Author: Mark Stegall, M.D.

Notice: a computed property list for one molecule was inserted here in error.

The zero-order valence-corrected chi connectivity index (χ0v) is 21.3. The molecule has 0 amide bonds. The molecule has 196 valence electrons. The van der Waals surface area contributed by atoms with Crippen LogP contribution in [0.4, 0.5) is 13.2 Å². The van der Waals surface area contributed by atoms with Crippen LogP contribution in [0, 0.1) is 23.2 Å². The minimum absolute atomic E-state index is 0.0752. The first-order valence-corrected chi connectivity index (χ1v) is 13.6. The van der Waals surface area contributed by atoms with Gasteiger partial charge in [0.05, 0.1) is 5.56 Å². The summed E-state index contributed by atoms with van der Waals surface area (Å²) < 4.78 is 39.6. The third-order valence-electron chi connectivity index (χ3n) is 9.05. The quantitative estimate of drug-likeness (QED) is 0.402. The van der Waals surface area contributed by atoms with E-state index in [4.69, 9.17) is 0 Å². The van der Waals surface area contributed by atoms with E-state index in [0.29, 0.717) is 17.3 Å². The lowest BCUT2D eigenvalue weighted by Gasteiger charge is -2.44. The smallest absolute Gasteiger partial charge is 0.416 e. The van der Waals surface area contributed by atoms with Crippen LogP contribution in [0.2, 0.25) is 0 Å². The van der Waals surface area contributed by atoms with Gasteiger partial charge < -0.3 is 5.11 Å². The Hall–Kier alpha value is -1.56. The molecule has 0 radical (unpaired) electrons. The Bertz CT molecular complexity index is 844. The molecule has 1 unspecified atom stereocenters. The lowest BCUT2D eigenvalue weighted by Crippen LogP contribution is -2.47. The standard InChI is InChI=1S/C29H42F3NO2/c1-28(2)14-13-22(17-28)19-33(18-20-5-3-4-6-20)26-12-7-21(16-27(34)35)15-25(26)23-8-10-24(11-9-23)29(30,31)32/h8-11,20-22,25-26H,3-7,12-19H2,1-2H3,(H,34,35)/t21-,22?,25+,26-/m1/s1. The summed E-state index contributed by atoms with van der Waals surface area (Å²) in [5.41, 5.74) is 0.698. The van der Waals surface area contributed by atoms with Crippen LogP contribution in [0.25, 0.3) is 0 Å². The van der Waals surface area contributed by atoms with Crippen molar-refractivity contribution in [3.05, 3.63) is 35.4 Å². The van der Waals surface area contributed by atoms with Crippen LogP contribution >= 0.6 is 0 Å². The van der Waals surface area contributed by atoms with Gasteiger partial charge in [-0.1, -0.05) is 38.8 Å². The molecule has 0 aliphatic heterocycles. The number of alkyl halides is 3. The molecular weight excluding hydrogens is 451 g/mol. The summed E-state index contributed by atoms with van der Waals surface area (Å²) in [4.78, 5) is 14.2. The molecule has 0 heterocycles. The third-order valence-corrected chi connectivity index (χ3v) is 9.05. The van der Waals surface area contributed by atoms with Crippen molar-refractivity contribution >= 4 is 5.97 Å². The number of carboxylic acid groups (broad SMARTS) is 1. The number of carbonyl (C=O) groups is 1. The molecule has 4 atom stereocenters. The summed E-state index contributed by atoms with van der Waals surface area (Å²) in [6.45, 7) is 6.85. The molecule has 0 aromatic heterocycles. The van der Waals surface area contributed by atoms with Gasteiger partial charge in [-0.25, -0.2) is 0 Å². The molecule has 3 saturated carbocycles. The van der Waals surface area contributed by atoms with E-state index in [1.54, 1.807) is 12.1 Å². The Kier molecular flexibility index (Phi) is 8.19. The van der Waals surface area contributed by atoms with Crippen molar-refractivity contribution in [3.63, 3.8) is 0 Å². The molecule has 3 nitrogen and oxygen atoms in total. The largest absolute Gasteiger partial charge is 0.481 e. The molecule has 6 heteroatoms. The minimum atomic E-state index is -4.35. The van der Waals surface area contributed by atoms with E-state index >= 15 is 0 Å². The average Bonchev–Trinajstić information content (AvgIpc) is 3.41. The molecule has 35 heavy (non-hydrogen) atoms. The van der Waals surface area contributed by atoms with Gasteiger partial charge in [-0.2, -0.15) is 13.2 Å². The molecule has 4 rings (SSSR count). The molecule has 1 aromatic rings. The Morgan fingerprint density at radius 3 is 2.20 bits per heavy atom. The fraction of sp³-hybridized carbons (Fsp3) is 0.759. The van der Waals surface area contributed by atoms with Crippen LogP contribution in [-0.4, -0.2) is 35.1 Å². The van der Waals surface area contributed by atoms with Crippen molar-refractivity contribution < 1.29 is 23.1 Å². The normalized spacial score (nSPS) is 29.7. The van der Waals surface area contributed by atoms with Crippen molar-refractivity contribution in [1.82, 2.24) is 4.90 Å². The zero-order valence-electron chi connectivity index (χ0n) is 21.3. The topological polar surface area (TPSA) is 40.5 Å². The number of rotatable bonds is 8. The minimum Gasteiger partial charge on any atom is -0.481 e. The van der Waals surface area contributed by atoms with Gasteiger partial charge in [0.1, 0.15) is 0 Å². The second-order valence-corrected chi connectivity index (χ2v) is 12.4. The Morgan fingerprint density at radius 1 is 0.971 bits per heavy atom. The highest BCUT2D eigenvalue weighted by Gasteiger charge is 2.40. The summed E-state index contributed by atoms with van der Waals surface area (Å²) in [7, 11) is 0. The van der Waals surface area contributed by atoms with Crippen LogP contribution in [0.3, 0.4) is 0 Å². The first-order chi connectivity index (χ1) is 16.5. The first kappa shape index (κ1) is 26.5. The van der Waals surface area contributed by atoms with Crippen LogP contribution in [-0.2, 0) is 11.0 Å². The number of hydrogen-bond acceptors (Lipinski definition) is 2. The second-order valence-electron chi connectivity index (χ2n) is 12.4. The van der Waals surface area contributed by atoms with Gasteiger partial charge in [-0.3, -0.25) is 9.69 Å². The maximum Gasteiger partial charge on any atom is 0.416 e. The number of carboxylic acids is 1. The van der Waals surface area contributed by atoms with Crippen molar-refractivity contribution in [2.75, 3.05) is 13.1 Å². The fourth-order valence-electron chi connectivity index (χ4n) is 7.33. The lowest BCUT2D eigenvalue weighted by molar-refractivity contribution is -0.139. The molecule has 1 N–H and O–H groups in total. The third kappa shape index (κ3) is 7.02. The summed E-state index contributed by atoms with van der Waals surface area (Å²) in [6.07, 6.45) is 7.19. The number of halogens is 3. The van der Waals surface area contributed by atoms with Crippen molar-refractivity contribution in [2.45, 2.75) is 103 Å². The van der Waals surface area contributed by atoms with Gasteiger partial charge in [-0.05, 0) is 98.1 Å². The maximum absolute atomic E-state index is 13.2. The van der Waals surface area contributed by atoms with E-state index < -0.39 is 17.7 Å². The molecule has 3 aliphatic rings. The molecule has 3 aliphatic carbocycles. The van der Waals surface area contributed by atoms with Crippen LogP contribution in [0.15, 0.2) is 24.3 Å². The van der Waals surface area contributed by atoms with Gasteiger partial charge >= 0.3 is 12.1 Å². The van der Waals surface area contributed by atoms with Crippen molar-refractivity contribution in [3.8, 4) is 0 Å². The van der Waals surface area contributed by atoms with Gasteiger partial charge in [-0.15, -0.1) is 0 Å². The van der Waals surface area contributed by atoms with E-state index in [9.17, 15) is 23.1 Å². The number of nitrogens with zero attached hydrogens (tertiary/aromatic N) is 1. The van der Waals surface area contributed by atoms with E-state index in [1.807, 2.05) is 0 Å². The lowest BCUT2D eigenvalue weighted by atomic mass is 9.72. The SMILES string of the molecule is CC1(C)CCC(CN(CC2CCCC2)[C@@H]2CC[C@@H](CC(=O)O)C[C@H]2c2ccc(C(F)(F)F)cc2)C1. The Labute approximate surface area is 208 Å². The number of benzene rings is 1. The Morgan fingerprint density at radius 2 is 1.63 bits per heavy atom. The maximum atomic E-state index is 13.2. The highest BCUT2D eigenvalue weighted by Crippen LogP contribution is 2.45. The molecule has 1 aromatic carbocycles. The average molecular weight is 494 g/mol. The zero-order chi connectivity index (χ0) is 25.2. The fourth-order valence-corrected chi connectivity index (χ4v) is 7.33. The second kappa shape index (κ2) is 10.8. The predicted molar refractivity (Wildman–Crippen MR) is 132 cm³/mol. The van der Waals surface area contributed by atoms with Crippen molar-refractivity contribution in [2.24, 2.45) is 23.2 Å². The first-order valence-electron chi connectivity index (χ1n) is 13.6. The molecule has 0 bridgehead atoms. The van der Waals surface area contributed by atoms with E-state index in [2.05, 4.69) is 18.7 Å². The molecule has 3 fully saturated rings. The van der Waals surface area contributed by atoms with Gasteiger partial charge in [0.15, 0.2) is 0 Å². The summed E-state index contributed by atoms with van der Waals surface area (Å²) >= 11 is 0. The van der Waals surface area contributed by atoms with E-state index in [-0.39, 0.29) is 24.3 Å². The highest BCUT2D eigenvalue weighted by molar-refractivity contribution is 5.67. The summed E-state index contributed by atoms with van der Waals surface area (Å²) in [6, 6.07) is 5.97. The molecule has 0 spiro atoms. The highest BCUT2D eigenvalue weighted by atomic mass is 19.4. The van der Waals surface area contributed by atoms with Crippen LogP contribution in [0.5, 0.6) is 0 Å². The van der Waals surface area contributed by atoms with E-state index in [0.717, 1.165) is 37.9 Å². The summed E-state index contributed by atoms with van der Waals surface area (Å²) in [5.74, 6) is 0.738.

(Excerpt) "Donor-specific alloantibody is increasingly recognized as a major problem in renal transplantation. Whether present prior to transplantation or developing de novo after transplantation, the presence of DSA is a significant risk factor for premature graft loss. The past decade has seen the development of several novel therapeutic approaches to these patients. Paired donor programs now provide the possibility of either avoiding DSA completely or providing a donor against whom the recipient has much less antibody. Novel desensitization protocols have allowed successful transplantation of patients once considered untransplantable. Newer, more sensitive alloantibody detection assays have demonstrated that donor specific alloantibody (DSA) is a much more common than previously realized both pre and post-transplant. This review outlines our current understanding of alloantibody at various stages of transplantation and endeavors to assess the current treatment approaches to these difficult clinical problems. At the request of the editors, I also will address the challenges involved in clinical trial design in this area."